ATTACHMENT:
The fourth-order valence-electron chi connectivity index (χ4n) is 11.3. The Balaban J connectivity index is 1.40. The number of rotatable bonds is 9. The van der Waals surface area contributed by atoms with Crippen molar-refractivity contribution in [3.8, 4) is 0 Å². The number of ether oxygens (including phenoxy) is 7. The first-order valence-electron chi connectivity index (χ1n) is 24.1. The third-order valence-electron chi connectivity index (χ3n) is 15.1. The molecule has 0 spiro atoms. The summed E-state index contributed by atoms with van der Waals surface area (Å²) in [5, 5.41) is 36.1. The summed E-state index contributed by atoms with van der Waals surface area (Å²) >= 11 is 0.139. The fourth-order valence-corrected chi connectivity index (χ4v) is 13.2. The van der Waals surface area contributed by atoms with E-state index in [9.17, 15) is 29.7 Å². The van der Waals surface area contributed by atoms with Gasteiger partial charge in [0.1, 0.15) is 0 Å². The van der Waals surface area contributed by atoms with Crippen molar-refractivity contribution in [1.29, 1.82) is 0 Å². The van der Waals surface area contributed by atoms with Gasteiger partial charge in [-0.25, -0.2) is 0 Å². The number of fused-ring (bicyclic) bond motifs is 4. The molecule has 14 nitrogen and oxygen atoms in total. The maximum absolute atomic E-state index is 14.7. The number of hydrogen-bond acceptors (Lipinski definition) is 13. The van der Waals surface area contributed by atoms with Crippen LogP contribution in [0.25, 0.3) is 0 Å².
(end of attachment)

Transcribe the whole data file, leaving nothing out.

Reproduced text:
The fourth-order valence-electron chi connectivity index (χ4n) is 11.3. The Balaban J connectivity index is 1.40. The number of rotatable bonds is 9. The van der Waals surface area contributed by atoms with Crippen molar-refractivity contribution in [3.8, 4) is 0 Å². The number of ether oxygens (including phenoxy) is 7. The first-order valence-electron chi connectivity index (χ1n) is 24.1. The third-order valence-electron chi connectivity index (χ3n) is 15.1. The molecule has 0 spiro atoms. The summed E-state index contributed by atoms with van der Waals surface area (Å²) in [5, 5.41) is 36.1. The summed E-state index contributed by atoms with van der Waals surface area (Å²) >= 11 is 0.139. The fourth-order valence-corrected chi connectivity index (χ4v) is 13.2. The van der Waals surface area contributed by atoms with E-state index in [9.17, 15) is 29.7 Å². The van der Waals surface area contributed by atoms with Gasteiger partial charge in [0.1, 0.15) is 0 Å². The van der Waals surface area contributed by atoms with Crippen molar-refractivity contribution in [1.29, 1.82) is 0 Å². The van der Waals surface area contributed by atoms with Gasteiger partial charge in [-0.25, -0.2) is 0 Å². The number of fused-ring (bicyclic) bond motifs is 4. The molecule has 14 nitrogen and oxygen atoms in total. The maximum absolute atomic E-state index is 14.7. The number of hydrogen-bond acceptors (Lipinski definition) is 13. The van der Waals surface area contributed by atoms with Crippen LogP contribution in [0.25, 0.3) is 0 Å².